Juneau’s state senator said the Tulsequah Chief Mine’s reasons for closing an interim water treatment plant at the legacy mine — cost overruns and the company’s need for further funding — clearly run counter to a rosier picture mine owner Chieftain Metals painted at a Taku Task Force meeting in early 2012.
“We were led to believe the financing was secure,” Sen. Dennis Egan said.
Juneau’s legislative delegation called for the task force in response to Chieftain’s barging operation on the Taku River (goo.gl/60dsg). The concern is over barges that run aground and may have detrimental affects to salmon spawning area in the Taku.
Chieftain sent a representative address the task force.
“We spent a whole day, the task force, talking to the folks at Chieftain,” Egan said. “We had assurance that their main focus was the treatment plant, that everything is hunky dory, but everything is not hunky dory.”
Chieftain installed its $9 million water treatment plant in Nov. 2011 to address historic acid mine drainage leaching into the nearby Tulsequah and Taku rivers. The company informed Canada’s environmental agency in June that it will violate its mine drainage discharge permit.
Egan said the task force received an amount of money to do studies on the Taku. But he said he didn’t know if it was enough to study the historic acid mine runoff leaching from the old Tulsequah Chief Mine. The mine and nearby Big Bull Mine was previously owned by Vancouver, Canada-based Redfern Resources.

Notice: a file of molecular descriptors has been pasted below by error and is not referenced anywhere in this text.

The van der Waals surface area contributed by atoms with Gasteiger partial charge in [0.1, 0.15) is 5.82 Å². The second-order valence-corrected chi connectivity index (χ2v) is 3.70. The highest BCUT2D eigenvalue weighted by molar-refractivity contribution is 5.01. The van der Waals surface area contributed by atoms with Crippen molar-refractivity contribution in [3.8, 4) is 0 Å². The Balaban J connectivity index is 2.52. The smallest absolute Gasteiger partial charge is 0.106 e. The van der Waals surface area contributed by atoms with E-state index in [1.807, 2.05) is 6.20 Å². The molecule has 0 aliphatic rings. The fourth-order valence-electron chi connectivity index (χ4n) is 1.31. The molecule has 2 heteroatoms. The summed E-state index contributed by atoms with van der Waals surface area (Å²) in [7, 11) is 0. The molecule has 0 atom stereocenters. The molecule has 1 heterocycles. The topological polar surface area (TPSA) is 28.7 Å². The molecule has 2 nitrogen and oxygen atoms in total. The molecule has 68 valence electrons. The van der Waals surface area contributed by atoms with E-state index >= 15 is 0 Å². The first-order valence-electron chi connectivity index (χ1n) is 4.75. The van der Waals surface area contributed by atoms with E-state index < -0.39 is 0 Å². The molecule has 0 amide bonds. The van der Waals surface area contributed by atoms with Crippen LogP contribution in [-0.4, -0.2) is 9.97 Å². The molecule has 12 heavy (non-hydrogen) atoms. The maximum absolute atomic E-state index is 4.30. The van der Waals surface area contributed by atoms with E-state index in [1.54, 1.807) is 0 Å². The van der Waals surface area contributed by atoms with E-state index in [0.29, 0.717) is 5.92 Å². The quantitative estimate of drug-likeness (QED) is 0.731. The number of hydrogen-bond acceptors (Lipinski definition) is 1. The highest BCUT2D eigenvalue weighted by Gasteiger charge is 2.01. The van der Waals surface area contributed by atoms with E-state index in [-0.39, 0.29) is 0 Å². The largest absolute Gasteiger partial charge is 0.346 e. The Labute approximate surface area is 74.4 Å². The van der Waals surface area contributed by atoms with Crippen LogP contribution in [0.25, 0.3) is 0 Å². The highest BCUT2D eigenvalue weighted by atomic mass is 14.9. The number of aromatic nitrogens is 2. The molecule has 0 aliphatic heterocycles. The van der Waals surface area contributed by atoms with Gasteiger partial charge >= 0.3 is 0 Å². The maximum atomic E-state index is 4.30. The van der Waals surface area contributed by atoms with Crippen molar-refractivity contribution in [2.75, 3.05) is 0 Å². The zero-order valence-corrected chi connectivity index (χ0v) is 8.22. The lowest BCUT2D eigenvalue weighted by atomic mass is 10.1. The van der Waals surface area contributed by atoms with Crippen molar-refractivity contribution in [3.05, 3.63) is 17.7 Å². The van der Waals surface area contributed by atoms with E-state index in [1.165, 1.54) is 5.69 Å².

“We were really encouraged because Chieftain, as opposed to Redfern, they were willing to talk to us,” Egan said. “Talking to us and assuring us that they were not a fly-by-night outfit and they were going to do it right. The water treatment at the Tulsequah was going to solve everybody’s problems, obviously it didn’t.”
The Taku River Drainage is a major salmon-producing river in Southeast Alaska and ranks among the most productive in the state.
Egan is realistic about the delegation’s ability to affect the situation.
“They are in Canada and we are in the United States, so everything is a little difficult,” Egan said. “I feel bad, but there is not a heck of a lot we can do right now.”
Juneau’s legislative delegation has had some correspondence with Chieftain and remains “in the loop,” Egan said.
Chieftain has said that its investors require a road to the Tulsequah Chief site and will not rely on previous plans to barge equipment to and ore from the mine over the Taku River. Chieftain requires approval of the road route through Taku River Tlingit First Nations land. So far the mine operator has not solidified an agreement with the TRTFN.
“There is serious concern for the TRTFN that several months of negotiations have failed to achieve agreement on numerous substantive issues,” according to the Taku River Tlingit web site.
Construction and operation of the water treatment plant “lies at the base of a good working relationship between TRTFN and Chieftain Metals,” according to TRTFN web site.
The Taku River First Nation said it has confirmed that the water treatment plant will get no help from British Columbia’s government.
“Which means there are no funds in place to operate the plant in the absence of Chieftain’s ability to do so,” according to TRTFN web site. “TRTFN’s consideration and authorization of Tulsequah project activities is dependent upon Chieftain’s ability to demonstrate that they are able to honour(sic) their current commitments to the TRTFN.”
Chieftain has not contacted the Taku River Tlingit First Nations on the status of the water treatment plant as of Monday.
Chieftain Metals was not available for comment.
• Contact reporter Russell Stigall at 523-2276 or at email@example.com.